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Crispy Grilled Buffalo Wings Recipe


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4.59 from 172 votes
True Buffalo wings are deep fried, but I love the flavor and convenience of cooking them on the grill, and even smoking them first. And there is much less mess. Click here to tweet this 

Serve with: A pilsner.


Course:
Appetizer
,
Snack
Cuisine:
American

Makes:

Servings: 6 appetizer servings

Takes:

Prep Time: 2 hours
Cook Time: 30 minutes

Ingredients

Blue Cheese Dip

Classic Buffalo Wing Sauce

  • 1/2 cup melted salted butter
  • 2 cloves minced or pressed garlic
  • 1/2 cup Frank's Original RedHot Sauce

The Rest

  • 24 whole chicken wings (about 4 pounds (1.8 kg) for 24 whole wings)
  • Morton Coarse Kosher Salt
  • ground black pepper
  • 6 stalks of celery
Notes:
About the blue cheese dip. When I'm feeling lazy, I just use Marie's Blue Cheese salad dressing. Great stuff. It's in the refrigerator section of your grocery. Also, Ranch dressing works beautifully.
About the sauce. I often use DC Mumbo Sauce, Danny Gaulden's Glaze, Chris Lilly's Spiced Apricot Glaze, or Kansas City Style Barbecue Sauce. Of course you could do as they do at Buffalo Wild Wings and other restaurants: Put out a variety of sauces and let people pick their fave. That's democracy at work.
About the hot sauce. Frank's is the classic Buffalo Wing Sauce base, and its charm is the fresh red pepper flavor. But it is not very hot. If you want more heat, try my Controlled Burn Hot Sauce or pick your poison. Keep in mind, not everyone is as manly as you. Like me. Better still, make two or three levels of heat so people can pick.
About the salt. Remember, kosher salt is half the concentration of table salt so if you use table salt, use half as much. Click here to read more about salt and how it works. 
Optional. Baking powder slightly raises the pH of the skins making them less acidic which helps them crisp and brown. So here's what you need to do: Put the salt, pepper, and baking powder in a big bowl and add the wings, tumbling them around until they have a little of all three on them.
Metric conversion:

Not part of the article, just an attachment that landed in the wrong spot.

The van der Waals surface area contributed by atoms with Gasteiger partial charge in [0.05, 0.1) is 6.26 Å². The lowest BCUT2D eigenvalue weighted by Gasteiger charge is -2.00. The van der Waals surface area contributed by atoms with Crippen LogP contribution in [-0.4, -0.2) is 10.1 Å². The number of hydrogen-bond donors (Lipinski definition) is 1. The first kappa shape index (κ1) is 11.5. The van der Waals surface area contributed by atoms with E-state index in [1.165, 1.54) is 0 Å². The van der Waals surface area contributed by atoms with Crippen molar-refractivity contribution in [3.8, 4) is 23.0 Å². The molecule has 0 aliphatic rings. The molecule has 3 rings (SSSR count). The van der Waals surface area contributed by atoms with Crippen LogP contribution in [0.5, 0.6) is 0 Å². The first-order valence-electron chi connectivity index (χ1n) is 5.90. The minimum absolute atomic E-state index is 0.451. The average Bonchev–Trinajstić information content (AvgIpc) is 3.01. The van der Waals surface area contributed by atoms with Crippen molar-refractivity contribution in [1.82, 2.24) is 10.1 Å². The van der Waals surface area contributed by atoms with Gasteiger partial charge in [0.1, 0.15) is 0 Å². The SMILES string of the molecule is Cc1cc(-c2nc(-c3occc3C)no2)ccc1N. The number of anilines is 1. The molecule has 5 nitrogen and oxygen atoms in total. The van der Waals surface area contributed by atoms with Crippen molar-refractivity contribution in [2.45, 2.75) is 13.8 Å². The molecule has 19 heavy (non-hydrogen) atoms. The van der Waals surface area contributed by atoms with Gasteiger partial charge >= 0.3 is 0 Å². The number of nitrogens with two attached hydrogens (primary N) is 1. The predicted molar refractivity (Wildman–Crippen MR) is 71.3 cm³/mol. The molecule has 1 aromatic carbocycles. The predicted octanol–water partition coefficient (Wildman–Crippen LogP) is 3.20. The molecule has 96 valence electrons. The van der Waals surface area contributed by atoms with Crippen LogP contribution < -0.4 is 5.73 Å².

These recipes were created in US Customary measurements and the conversion to metric is being done by calculations. They should be accurate, but it is possible there could be an error. If you find one, please let us know in the comments at the bottom of the page

Method

  • Prep. To create the blue cheese dip, take the cream cheese and the blue cheese out of the fridge and let them come to room temp. Then smush them together with the spices. Mix in the sour cream and half and half. Put them in a serving bowl and refrigerate. You can do this a day ahead. Cut up the celery into 4-inch (10 cm) sections and put it back in the chiller.
  • For the Buffalo hot sauce, melt the butter over a low heat and then adding the garlic. Let it simmer for about a minute but don't let the garlic brown. Then add the Frank's RedHot sauce. Let them get to know each other for at least 3 to 4 minutes. But remember, if you don't want to use the original and you want to get creative, try one or more of the other sauces listed above. I'm partial to DC Mumbo Sauce. Like the dip, the sauce can be made a day in advance.
    Graphic detailing parts of a whole chicken wing
  • When it comes time to prep the wings, note that there are three distinct pieces of different thickness and skin to meat ratio: (1) The tips (2) the flats or wingettes in the center, and (3) the drumettes on the end that attaches to the shoulders. The thickness differences means they cook at different speeds and finish at different times. The best thing to do is separate them into three parts with kitchen shears, a sturdy knife, or a Chinese cleaver (my weapon of choice because the ka-chunk noise of chopping them off is so very satisfying).
  • The tips are almost all skin, really thin, and small enough that they often fall through the grates or burn to a crisp. You can cook them if you wish, but I freeze them for use in making soup. Separate the V shaped piece remaining at the joint between the flat and drumette. You will cook both these parts.
  • Some folks like to season them with a spice rub. That works most of the time. I find that most commercial rubs are too salty for such thin cuts, and most have too much sugar that tends to burn during the crisping phase. Besides, they just get lost under the sauces and dips. So I just season them with salt and pepper. As Rachael Ray says: "Easy peasy."
  • Fire up. You can start them on a smoker if you wish, but I usually grill them. Set up the grill for 2-zone cooking with the indirect side at about 325°F (162.8°C) to help crisp the skin and melt the fat. If you wish, add wood to the direct side to create smoke. Use a lot of smoke.
  • Cook. Add the wings to the indirect heat side of the grill and cook with the lid closed until the skins are golden. That will probably take about 7 to 10 minutes per side. By then they are pretty close to done.
  • To crisp the skin, move the wings to the direct heat side of your grill, high heat, lid open, and stand there, turning frequently until the skin is dark golden to brown but not burnt, keeping a close eye on the skinnier pieces, moving them to the indirect zone when they are done.
  • Serve. Put the sauce in a big mixing bowl or pot and put it on the grill and get it warm. Stir or whisk well. Keep warm. When the wings are done you can serve them with the sauce on the side for dipping, or just dump them in with the sauce and toss or stir until they are coated. Then slide them onto a serving platter. Put the celery sticks next to them, and serve with a bowl of Blue Cheese Dip. People can scoop some Blue Cheese Sauce on their plates, and dip in the celery and wings.